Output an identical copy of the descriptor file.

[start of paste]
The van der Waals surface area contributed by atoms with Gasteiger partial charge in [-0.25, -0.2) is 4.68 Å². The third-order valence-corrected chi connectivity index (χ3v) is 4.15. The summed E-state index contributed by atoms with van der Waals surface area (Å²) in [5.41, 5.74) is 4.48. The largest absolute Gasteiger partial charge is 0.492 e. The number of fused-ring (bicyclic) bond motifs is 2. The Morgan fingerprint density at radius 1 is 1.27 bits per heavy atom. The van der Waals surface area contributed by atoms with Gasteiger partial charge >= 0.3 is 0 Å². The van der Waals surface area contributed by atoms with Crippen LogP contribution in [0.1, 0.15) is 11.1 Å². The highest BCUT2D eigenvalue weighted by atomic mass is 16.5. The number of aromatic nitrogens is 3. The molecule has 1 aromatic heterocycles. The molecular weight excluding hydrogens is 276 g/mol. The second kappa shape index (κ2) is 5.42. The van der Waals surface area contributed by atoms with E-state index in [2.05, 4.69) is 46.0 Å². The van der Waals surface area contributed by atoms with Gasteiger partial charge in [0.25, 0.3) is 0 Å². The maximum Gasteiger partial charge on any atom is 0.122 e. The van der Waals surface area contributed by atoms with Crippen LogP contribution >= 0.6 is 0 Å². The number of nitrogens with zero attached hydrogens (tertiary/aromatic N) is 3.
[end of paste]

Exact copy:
The van der Waals surface area contributed by atoms with Gasteiger partial charge in [-0.25, -0.2) is 4.68 Å². The third-order valence-corrected chi connectivity index (χ3v) is 4.15. The summed E-state index contributed by atoms with van der Waals surface area (Å²) in [5.41, 5.74) is 4.48. The largest absolute Gasteiger partial charge is 0.492 e. The number of fused-ring (bicyclic) bond motifs is 2. The Morgan fingerprint density at radius 1 is 1.27 bits per heavy atom. The van der Waals surface area contributed by atoms with Gasteiger partial charge >= 0.3 is 0 Å². The van der Waals surface area contributed by atoms with Crippen LogP contribution in [0.1, 0.15) is 11.1 Å². The highest BCUT2D eigenvalue weighted by atomic mass is 16.5. The number of aromatic nitrogens is 3. The molecule has 1 aromatic heterocycles. The molecular weight excluding hydrogens is 276 g/mol. The second kappa shape index (κ2) is 5.42. The van der Waals surface area contributed by atoms with E-state index in [2.05, 4.69) is 46.0 Å². The van der Waals surface area contributed by atoms with Gasteiger partial charge in [0.25, 0.3) is 0 Å². The maximum Gasteiger partial charge on any atom is 0.122 e. The van der Waals surface area contributed by atoms with Crippen LogP contribution >= 0.6 is 0 Å². The number of nitrogens with zero attached hydrogens (tertiary/aromatic N) is 3.